Constance maintained this as a separate species on the basis of its broader leaflets and fruit characteristics (Constance 1949), which differentiate it from its closest relative A. xanthorrhiza. However, the similarities between the two species have been discussed in the foregoing account. Perhaps what has to date been considered A. andina is the wild arracacha. Only a revision and more comprehensive material will show whether this entity is conspecific with A. xanthorrhiza, in which case the binomial A. andina would have to be reduced to synonymy.

6.2.1.7 Arracacia equatorialis Constance, Bull. Torrey Bot. Club 76: 46 (1949) Plants slender, caulescent, 0.4-0.8 m tall, the foliage somewhat squamulose, from tuberous roots. Leaves triangular-ovate, 6-30 cm long, 7-18 cm broad, biternate or bipinnate, the leaflets ovate to lanceolate, 2-8 cm long, 0.5-3 cm broad, acute or acuminate, mucronate-serrate and usually deeply incised or lobed, squamulose to glabrate. Petioles 10-20 cm long. Cauline leaves with scarious, strongly inflated sheaths. Inflorescence branching, the peduncles usually whorled. Involucre usually

0. Rays 6-15, slender, ascending, 1.5-4 cm long, scaberulous. Involucel of 3-6 ovateacuminate entire narrowly scarious-margined bractlets 2-6 mm long. Petals purple, obovate; styles slender, the stylopodium depressed. Pedicels 2-5 mm long.

Carpophore 2-parted. Fruit ovoid-oblong, 7-9 mm long, 3-4 mm broad, obtuse, the ribs filiform, acute; vittae solitary in the intervals, 2 on the commissure.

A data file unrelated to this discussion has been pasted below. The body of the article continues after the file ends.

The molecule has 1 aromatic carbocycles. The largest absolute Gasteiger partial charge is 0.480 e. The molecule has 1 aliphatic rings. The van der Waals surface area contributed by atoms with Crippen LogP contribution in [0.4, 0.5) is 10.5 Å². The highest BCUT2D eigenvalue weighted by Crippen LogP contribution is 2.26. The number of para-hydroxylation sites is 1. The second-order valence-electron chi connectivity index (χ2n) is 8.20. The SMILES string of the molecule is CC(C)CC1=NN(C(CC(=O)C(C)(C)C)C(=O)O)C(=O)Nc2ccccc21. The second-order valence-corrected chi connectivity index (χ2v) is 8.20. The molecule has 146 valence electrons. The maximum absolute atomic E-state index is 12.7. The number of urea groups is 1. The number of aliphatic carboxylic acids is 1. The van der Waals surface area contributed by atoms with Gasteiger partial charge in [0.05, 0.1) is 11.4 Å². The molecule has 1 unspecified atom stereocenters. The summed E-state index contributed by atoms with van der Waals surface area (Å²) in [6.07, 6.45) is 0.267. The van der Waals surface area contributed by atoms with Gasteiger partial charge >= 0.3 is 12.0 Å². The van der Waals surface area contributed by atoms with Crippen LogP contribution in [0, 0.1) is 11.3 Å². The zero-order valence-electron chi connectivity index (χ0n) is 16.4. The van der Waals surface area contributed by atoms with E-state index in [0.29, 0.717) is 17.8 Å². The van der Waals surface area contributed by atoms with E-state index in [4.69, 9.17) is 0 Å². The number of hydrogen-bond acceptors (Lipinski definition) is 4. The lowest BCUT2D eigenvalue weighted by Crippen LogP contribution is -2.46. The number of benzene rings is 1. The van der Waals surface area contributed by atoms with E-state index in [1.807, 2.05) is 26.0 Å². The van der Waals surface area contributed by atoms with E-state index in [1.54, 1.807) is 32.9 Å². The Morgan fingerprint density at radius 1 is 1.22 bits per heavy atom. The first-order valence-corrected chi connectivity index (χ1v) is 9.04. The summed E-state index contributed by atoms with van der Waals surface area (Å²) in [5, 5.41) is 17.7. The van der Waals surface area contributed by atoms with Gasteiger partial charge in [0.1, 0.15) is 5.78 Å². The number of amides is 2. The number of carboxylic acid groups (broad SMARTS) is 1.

List of exsiccatae: ECUADOR. Azuay: Cantón Cuenca, parroquia San Joaquín, barrio Parabón, 1 km W de la carretera, Tapia & Velásquez 58. — Cantón Cuenca, parroquia Cumbe, 28.6 km on road Cuenca-Saraguro, 3000 m, Tapia & Velásquez 133 — 2 km N from Chordeleg on slopes of river bed on left side of road to Cuenca, 2335 m, 7 Aug 1996, Vásconez & Montalvo 16 — Loja: Vicinity of Las Juntas, Rose, Pachano & Arracacha (Arracacia xanthorrhiza Bancroft) Rose 23215 (US, holotype; GH, NY). —S. Pedro-Chinchas (ca. 55 km W of Loja), 1600 m, 1 Mar 1947, Espinosa 1305 (UC). —Cantón Loja, parroquia San Lucas, loc. Bucashi, a 46 km de la via Loja-Cuenca, 16 Feb 1992, Tapia & Velásquez 51. — Cantón Loja, 7 km on old road Loja-Catamayo, 3000 m, Tapia & Velásquez 140 — Above San Pedro de Vilcabamba, 2000 m, Feb 1995, Herrmann 1573. — PERU. — Apurímac: Provincia Andahuaylas, quebrada Posoconi, 2650 m, Vargas 8795. — Cusco: San Sebastian, grassy place on summit of bluff, 3300-3400 m, Pennell 13628. Prov. Cusco, Cerro Sape, frente a Sacsahuamán, cerca a la ciudad de Cusco, 3400 m, Ferreyra 2675. Prov. Paruro, Araypallpa, 3100 m, Vargas 411. — Junín: Prov. Tarma, Huasahuasi, Ruiz & Pavón, Fig. 24. Leaf variation of Arracacia andina (upper row) and Arracacia equatorialis (lower row).